The Laundry Riser

I mentioned elsewhere that I was having some issues with the new venting tube for my dryer.  Because the tube was semi-rigid, I couldn’t make the tight turns that the old wrapped, spring-style tube used to.  And because I couldn’t make tight turns, I couldn’t get my dryer close to the wall.  So ever since I’ve redone the laundry room, my washer and dryer have been jutting out at least 6” further from the wall than previously.

The solution I came up with was to raise the washer and dryer so the outlet port on the dryer would meet up with the vent port in the wall, eliminating all bends in the vent tubing.  This should be a piece of cake.  The difference between the port in the wall and the dryer port is about 4”.  So a base of 2×4’s with a 1/2” plywood top will be just about perfect.

Over time, I’ve collected a bunch of tools I haven’t had a lot of opportunity to use.  And this project would let me get a few more things that I probably won’t use very often, either.  One of the cooler new things I’ll get to use is a pocket hole jig.  I probably don’t need to go to that extreme to build a frame, but I’d read some really good things about pocket holes and wanted to see it for myself.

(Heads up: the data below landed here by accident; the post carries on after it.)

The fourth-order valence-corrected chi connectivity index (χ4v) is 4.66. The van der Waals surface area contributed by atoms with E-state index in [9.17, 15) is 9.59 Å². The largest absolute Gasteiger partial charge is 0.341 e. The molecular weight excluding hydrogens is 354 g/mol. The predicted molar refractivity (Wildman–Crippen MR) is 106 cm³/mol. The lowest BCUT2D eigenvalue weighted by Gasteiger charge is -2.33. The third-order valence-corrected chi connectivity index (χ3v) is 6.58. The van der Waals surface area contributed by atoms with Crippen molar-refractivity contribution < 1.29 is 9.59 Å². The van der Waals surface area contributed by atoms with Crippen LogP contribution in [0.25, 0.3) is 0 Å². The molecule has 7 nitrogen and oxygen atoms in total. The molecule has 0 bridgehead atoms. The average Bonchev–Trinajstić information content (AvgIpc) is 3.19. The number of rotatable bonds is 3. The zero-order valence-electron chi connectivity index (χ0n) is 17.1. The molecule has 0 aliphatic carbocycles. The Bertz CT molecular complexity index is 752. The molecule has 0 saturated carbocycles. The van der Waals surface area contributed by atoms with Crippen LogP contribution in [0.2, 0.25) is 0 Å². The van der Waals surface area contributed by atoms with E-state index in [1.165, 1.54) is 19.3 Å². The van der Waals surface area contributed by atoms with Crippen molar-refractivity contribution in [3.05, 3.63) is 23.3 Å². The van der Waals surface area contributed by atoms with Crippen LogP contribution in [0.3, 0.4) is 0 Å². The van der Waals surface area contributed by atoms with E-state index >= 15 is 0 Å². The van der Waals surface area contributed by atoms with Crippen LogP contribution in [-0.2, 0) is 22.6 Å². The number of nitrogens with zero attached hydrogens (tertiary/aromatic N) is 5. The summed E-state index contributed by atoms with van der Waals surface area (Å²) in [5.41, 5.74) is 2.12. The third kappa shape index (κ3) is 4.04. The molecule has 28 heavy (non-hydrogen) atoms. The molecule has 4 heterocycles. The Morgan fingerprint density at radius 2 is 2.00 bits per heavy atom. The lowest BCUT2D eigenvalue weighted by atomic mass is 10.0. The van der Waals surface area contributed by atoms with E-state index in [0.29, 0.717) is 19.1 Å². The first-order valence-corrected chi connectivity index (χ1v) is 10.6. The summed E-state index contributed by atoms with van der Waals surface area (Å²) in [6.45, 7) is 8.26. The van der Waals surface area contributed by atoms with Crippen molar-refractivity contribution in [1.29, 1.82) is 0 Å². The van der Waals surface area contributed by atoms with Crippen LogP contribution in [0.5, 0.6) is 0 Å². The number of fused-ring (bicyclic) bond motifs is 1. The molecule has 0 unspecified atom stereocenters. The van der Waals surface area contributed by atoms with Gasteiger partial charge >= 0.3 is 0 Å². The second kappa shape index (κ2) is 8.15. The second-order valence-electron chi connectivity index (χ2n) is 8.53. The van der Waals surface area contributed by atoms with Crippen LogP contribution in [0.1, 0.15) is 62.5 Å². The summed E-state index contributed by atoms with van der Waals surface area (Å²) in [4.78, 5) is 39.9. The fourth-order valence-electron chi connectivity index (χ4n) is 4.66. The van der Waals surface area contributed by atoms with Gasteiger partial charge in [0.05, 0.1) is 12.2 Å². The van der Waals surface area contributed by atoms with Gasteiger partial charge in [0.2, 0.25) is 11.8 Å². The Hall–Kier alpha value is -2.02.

With a $40 Kreg jig and a couple of 2×4’s, I cut out a frame and fastened the pieces together.  It was very simple to do and the results were quite solid.  I did intend to put a couple of joists in the middle of the frame, since I’m dealing with some heavy equipment on top.

I’ve been collecting random tools here and there and it’s just stuff I’d always found workarounds for in the past.  Like sawhorses, I’d just use some boxes or anything else flat and elevated.  Like clamps, I’d just use my foot or a weight like a cinder block.  There’s something really nice about having the tools that are supposed to be used, instead of improvising.  And as I keep collecting more things, I can do more things the right way.  A few years ago, I probably would have cut the frame with a hand saw and used whatever nails I had lying around to fasten it all together.

So at this point, I just need to get the plywood top, attach it, and paint the whole thing.  Then, I need to move forward on getting cabinets for that room.